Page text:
When it comes to making offers, you usually get one chance to make an offer before the owner sends your email to the trash – or worse – his spam folder. Once you’re in his spam folder, it’s game over since he won’t even see any follow-up emails. With all due respect, if you don’t know how much you’d pay for a domain name, you probably shouldn’t be buying it 🙂

Elliot Silver
Elliot Silver
About The Author: Elliot Silver is an Internet entrepreneur and publisher of Elliot is also the founder and President of Top Notch Domains, LLC, a company that has closed eight figures in deals. Please read the Terms of Use page for additional information about the publisher, website comment policy, disclosures, and conflicts of interest. Reach out to Elliot: Twitter | Facebook | LinkedIn
  1. Thanks for sharing, it is a good example for potential buyers to follow. It could be that many end-users simply do not know how to make an offer properly or what the proper etiquette for making one is. Now they could use yours as an example.

    From a Sellers point of view, do you receive many inquiry emails from potential buyers that write that they are interested and ask what the price is without making an offer.
    Do you even respond to such emails?
    i have received a few such inquires, but they never respond back after i quote them a price, so i don’t know if they didn’t like the price, or if they are just bots, and i shouldn’t bother responding

    I do receive emails, but I won’t respond unless it’s either personalized and/or an offer is presented. If someone really wants one of my domain names, there are plenty of ways to reach me, and if they have done their homework, they will present a fair offer for me to consider.

  2. Thanks as always for a great article. I have a related question:
    Do you or have you ever cold called a seller? Here’s my situation: I’ve done as much research as the domain owner as I can think of. I’ve bought a registrant report on him and looked for current contact info on his other names, I’ve googled him repeatedly using variable search queries, and I’ve emailed him on every email I’ve found for him. I’m at the stage where I’m about to give up.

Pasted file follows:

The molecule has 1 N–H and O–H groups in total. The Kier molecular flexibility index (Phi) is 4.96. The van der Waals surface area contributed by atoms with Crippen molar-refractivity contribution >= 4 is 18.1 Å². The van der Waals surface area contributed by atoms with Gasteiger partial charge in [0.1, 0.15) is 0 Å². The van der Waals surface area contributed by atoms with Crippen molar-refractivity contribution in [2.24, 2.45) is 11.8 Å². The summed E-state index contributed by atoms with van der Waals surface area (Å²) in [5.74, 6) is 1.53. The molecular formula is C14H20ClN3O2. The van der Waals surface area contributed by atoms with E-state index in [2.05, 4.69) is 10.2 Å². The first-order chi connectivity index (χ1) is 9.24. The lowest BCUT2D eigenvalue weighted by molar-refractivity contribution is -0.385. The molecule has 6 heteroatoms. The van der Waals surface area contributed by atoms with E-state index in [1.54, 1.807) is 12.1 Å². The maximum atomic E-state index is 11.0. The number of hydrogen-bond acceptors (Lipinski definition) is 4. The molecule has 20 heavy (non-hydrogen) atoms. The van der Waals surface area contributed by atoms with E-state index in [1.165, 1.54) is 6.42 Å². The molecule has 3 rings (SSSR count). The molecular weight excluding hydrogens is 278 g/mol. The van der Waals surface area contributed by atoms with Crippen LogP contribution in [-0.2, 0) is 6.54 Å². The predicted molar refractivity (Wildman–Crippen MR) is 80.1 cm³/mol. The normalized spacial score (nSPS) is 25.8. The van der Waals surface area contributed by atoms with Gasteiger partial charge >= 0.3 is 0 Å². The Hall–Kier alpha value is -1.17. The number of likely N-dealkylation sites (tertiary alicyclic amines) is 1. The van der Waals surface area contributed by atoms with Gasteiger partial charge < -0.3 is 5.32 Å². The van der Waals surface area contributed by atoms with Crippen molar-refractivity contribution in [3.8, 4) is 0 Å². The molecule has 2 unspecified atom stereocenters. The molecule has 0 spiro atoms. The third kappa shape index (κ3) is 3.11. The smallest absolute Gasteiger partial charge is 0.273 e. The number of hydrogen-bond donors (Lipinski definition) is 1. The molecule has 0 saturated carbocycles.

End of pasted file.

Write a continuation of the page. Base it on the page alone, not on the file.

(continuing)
The only thing I haven’t done, is cold calling him. He lives in the UK so I’d have to be mindful about when I call “my” time, but I was wondering if you had ever done this or if it was “common” practice to your knowledge.

  3. Excellent article Elliot, I’ve always wondered how you went about this.
    Peter – Did you even read the article? The first 3 paragraphs explain how the phone is better than email!
    ” I believe the best way to acquire a domain name in private (that may not even be for sale) is to make a phone call to the owner.”

  4. Ya, I was referring to an absolute cold-call, in that you didn’t even give him a heads up via email first (as I always have). In my case, the person lives in the UK so in my mind it would have seemed an even more unusual thing for a cold call. I take it from comments #3/4 that I should just go ahead and give a call. Heh. Thanks

  5. Thanks for sharing this info Elliot – getting a glimpse into what the “pros” do will help the community to participate in a more respected fashion.
    Thanks and keep sharing!

  6. A few months ago I sent a snail mail offer to a owner ( a small city btw) he wrote me a letter back saying his appraiser set the price at $300k…I didn’t write back 🙂

  7. Just a general comment “APPRAISALS” for the most part are useless and are a waste of money. In my opinion you cannot ascertain a “true” value from any type of appraisal for DIGITAL ASSETS. I am not going to discuss names that I own, but recently sold a name for five figures and the purchaser of that particular name received an appraisal from a major domain registrar for